Uyghur Muslims in  a Chinese operated concentration camp in Xinjian province

Canberra: Chinese state media outlet Global Times urged Australia to drop all criticism of Uyghur genocide in exchange for lifting trade sanctions.

However, Drew Pavlou, an Australian political activist and former university senator from the University of Queensland advised against "such a despicable and morally abominable trade-off."

Additionally, the Global Times demanded to lift the ban on Huawei. The Chinese government placed trade sanctions on Australia because Canberra refused to be a "vassal state."

In April 2020, Australia suggested the start of an inquiry into the origins and the initial handling of the coronavirus.

China alleged that Australia was teaming up with the US to spread "anti-China propaganda."

China further called for boycotting Australia as a tourist and higher education destination and banning Australian products like wine and beef.

In May, Chinese authorities imposed an 80 per cent tariff on barley imports coming from Australia. China is the most important market for Australia barley.

China also began a trade probe into Australian wine and suspended import permits for four large beef processing plants.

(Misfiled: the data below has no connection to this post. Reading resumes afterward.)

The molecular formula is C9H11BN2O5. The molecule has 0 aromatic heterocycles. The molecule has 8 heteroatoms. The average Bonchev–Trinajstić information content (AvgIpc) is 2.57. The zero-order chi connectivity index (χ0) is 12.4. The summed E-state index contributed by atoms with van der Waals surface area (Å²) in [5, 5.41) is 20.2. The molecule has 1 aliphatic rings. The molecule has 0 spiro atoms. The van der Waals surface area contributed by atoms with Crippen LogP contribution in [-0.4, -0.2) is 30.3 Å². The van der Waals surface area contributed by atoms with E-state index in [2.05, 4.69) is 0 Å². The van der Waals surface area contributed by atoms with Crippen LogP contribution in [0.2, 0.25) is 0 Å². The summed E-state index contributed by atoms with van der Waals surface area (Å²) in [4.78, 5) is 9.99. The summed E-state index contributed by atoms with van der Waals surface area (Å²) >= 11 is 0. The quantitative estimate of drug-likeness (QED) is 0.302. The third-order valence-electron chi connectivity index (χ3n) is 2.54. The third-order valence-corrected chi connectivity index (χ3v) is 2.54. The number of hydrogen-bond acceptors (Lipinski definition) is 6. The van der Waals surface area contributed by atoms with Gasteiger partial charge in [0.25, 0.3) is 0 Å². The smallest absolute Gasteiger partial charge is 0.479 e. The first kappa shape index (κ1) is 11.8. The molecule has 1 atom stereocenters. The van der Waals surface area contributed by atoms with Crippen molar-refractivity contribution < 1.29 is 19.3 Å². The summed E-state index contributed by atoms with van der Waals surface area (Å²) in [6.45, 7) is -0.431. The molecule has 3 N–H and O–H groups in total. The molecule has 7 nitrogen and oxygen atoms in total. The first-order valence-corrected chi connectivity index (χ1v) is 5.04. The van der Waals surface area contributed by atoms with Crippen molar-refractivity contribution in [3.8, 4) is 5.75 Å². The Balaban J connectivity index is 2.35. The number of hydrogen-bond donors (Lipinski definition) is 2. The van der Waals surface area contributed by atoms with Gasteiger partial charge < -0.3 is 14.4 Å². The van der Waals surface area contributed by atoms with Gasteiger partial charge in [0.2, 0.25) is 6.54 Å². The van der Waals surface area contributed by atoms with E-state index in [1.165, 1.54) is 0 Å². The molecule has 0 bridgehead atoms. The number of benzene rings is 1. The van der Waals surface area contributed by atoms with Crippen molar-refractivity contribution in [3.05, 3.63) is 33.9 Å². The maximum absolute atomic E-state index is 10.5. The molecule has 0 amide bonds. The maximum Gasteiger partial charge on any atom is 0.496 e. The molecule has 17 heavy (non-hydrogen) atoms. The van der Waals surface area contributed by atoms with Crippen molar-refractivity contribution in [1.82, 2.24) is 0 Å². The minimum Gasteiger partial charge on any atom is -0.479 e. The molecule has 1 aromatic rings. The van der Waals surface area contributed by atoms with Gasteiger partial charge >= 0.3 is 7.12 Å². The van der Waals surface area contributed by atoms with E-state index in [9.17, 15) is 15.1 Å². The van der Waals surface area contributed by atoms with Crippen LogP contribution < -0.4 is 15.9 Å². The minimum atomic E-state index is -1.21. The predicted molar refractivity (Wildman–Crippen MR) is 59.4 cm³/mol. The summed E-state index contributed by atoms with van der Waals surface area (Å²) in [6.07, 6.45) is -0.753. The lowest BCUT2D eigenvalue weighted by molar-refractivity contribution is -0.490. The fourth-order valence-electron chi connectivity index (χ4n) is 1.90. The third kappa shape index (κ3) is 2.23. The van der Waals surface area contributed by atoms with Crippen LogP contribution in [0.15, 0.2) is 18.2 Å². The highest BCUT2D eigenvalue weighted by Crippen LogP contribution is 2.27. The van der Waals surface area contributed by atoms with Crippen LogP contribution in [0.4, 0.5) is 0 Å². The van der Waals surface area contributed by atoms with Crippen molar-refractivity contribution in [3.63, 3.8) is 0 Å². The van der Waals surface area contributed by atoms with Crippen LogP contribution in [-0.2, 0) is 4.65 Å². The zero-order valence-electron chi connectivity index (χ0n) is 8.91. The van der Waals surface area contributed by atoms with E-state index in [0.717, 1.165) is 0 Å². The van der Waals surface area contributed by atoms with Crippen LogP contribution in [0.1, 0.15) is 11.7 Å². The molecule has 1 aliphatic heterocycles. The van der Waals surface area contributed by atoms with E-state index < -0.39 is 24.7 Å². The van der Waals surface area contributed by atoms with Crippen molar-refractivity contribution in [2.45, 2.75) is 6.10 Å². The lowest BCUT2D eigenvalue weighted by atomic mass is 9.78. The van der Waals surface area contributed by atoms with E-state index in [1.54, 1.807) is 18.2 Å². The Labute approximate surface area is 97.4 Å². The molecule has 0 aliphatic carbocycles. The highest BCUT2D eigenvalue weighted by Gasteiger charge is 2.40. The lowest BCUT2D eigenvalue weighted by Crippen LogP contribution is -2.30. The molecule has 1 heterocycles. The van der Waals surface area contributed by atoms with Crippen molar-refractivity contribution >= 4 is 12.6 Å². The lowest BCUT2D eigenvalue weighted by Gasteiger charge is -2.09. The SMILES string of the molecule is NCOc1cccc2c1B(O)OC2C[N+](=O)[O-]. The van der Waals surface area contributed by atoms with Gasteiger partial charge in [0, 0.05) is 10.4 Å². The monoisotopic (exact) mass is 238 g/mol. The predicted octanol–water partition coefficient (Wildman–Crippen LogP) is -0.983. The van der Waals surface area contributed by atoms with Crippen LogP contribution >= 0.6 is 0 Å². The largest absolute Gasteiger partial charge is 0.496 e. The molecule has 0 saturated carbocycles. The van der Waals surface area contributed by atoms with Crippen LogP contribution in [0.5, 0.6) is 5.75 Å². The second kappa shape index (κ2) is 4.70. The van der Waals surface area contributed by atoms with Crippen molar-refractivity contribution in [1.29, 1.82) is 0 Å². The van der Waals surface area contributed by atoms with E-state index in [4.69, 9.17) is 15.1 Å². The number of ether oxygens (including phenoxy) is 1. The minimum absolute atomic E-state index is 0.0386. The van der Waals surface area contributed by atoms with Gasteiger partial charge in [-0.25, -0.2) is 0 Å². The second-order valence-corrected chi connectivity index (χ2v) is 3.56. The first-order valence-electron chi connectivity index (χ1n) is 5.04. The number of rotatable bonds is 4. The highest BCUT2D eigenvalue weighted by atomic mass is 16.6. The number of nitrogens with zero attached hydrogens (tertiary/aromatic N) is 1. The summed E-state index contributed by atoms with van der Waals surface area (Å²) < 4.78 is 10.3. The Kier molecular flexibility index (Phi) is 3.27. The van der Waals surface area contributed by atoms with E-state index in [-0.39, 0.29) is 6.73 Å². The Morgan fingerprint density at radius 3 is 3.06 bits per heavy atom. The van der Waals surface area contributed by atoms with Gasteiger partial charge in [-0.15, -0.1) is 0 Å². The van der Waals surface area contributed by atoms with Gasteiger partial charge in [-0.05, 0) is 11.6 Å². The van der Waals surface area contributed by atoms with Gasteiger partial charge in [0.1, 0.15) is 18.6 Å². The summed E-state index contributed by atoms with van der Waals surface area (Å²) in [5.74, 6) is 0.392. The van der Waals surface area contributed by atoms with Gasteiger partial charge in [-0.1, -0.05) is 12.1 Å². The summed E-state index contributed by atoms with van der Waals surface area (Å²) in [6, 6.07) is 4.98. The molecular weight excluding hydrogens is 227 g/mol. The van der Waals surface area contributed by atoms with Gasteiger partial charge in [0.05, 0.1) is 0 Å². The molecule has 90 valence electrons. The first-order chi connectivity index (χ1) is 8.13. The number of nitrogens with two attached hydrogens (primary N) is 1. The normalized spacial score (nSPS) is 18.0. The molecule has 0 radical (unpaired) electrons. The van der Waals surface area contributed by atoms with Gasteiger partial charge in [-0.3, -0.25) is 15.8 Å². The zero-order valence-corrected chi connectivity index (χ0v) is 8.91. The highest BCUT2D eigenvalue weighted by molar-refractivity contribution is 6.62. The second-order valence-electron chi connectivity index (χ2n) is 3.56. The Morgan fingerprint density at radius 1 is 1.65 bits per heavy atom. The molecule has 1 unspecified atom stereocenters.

The two countries have also been at loggerheads on other ideological issues previously too.

After reports of China keeping Uyghur Muslims in state-run detention camps surfaced, Australia was swift to respond and expressed "deep concern" over the "human rights situation."

Talks on lifting the ban on products from Xinjiang is also essential for bilateral trade. It is completely groundless for Australia to attack China over the Xinjiang issue, reported Global Times.

Similarly, after China imposed the National Security Law in Hong Kong, Australia suspended its extradition treaty with Hong Kong and said the law undermines Hong Kong's autonomy and suppresses opposition to Mainland China.

Moreover, though China has imposed punitive trade restrictions on Australian coal, barley, meat and wine, it is spending more than ever on Australian imports.

Helen Clark, writing in Asia Times said that the trade war rooted in geopolitics hasn't hurt the Australian economy or its crucial commodity exports, she said.

Indeed, China is spending more than ever on imports from Australia, given its reliance on iron ore and liquefied natural gas (LNG), two commodities commanding ever-higher prices on global markets and for which Australia is the world's largest exporter.

Meanwhile, China, has shown a willingness to improve trade relations with Australia, as evidenced by the recent foreign ministers' meeting.

Indeed, there are increasing positive signals foreboding the possibility of easing trade tensions between the two countries, reported Global Times.

But Global Times questions - to what extent can the positive signals be translated into actual improvement in bilateral trade relations?

For instance, Australia is the first country in the world to ban Huawei and other Chinese suppliers from providing 5G equipment, which is the starting point of this round of trade frictions between China and Australia.